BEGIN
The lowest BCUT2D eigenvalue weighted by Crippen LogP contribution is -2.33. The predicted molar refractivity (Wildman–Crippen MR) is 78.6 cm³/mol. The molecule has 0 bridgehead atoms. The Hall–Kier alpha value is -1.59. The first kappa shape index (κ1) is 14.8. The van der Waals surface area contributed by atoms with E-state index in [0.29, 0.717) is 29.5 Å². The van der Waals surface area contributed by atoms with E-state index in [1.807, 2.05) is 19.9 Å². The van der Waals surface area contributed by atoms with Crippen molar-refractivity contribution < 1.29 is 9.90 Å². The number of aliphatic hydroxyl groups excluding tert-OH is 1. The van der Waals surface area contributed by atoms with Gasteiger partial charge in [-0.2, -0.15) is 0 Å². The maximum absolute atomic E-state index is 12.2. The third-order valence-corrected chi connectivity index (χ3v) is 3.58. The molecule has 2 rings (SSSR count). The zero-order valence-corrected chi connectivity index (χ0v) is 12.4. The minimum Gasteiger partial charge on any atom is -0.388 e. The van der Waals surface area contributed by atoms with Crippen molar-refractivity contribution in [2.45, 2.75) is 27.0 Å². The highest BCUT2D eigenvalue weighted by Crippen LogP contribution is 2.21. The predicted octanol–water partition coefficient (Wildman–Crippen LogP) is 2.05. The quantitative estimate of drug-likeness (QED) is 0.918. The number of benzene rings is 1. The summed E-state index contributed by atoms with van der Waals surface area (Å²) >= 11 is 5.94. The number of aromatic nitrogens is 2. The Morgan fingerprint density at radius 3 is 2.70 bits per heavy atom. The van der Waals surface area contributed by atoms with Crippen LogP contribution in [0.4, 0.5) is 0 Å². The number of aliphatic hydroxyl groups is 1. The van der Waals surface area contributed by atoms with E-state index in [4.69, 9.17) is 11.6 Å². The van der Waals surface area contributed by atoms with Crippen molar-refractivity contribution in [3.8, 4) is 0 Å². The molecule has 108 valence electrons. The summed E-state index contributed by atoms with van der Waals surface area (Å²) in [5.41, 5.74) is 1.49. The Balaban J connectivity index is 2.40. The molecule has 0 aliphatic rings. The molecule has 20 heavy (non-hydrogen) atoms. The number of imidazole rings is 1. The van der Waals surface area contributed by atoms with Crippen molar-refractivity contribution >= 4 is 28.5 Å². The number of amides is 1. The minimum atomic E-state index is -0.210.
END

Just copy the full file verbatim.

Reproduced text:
The lowest BCUT2D eigenvalue weighted by Crippen LogP contribution is -2.33. The predicted molar refractivity (Wildman–Crippen MR) is 78.6 cm³/mol. The molecule has 0 bridgehead atoms. The Hall–Kier alpha value is -1.59. The first kappa shape index (κ1) is 14.8. The van der Waals surface area contributed by atoms with E-state index in [0.29, 0.717) is 29.5 Å². The van der Waals surface area contributed by atoms with E-state index in [1.807, 2.05) is 19.9 Å². The van der Waals surface area contributed by atoms with Crippen molar-refractivity contribution < 1.29 is 9.90 Å². The number of aliphatic hydroxyl groups excluding tert-OH is 1. The van der Waals surface area contributed by atoms with Gasteiger partial charge in [-0.2, -0.15) is 0 Å². The maximum absolute atomic E-state index is 12.2. The third-order valence-corrected chi connectivity index (χ3v) is 3.58. The molecule has 2 rings (SSSR count). The zero-order valence-corrected chi connectivity index (χ0v) is 12.4. The minimum Gasteiger partial charge on any atom is -0.388 e. The van der Waals surface area contributed by atoms with Crippen molar-refractivity contribution in [2.45, 2.75) is 27.0 Å². The highest BCUT2D eigenvalue weighted by Crippen LogP contribution is 2.21. The predicted octanol–water partition coefficient (Wildman–Crippen LogP) is 2.05. The quantitative estimate of drug-likeness (QED) is 0.918. The number of benzene rings is 1. The summed E-state index contributed by atoms with van der Waals surface area (Å²) >= 11 is 5.94. The number of aromatic nitrogens is 2. The Morgan fingerprint density at radius 3 is 2.70 bits per heavy atom. The van der Waals surface area contributed by atoms with Crippen LogP contribution in [0.4, 0.5) is 0 Å². The number of aliphatic hydroxyl groups is 1. The van der Waals surface area contributed by atoms with E-state index in [4.69, 9.17) is 11.6 Å². The van der Waals surface area contributed by atoms with Crippen molar-refractivity contribution in [3.8, 4) is 0 Å². The molecule has 108 valence electrons. The summed E-state index contributed by atoms with van der Waals surface area (Å²) in [5.41, 5.74) is 1.49. The Balaban J connectivity index is 2.40. The molecule has 0 aliphatic rings. The molecule has 20 heavy (non-hydrogen) atoms. The number of imidazole rings is 1. The van der Waals surface area contributed by atoms with Crippen molar-refractivity contribution >= 4 is 28.5 Å². The number of amides is 1. The minimum atomic E-state index is -0.210.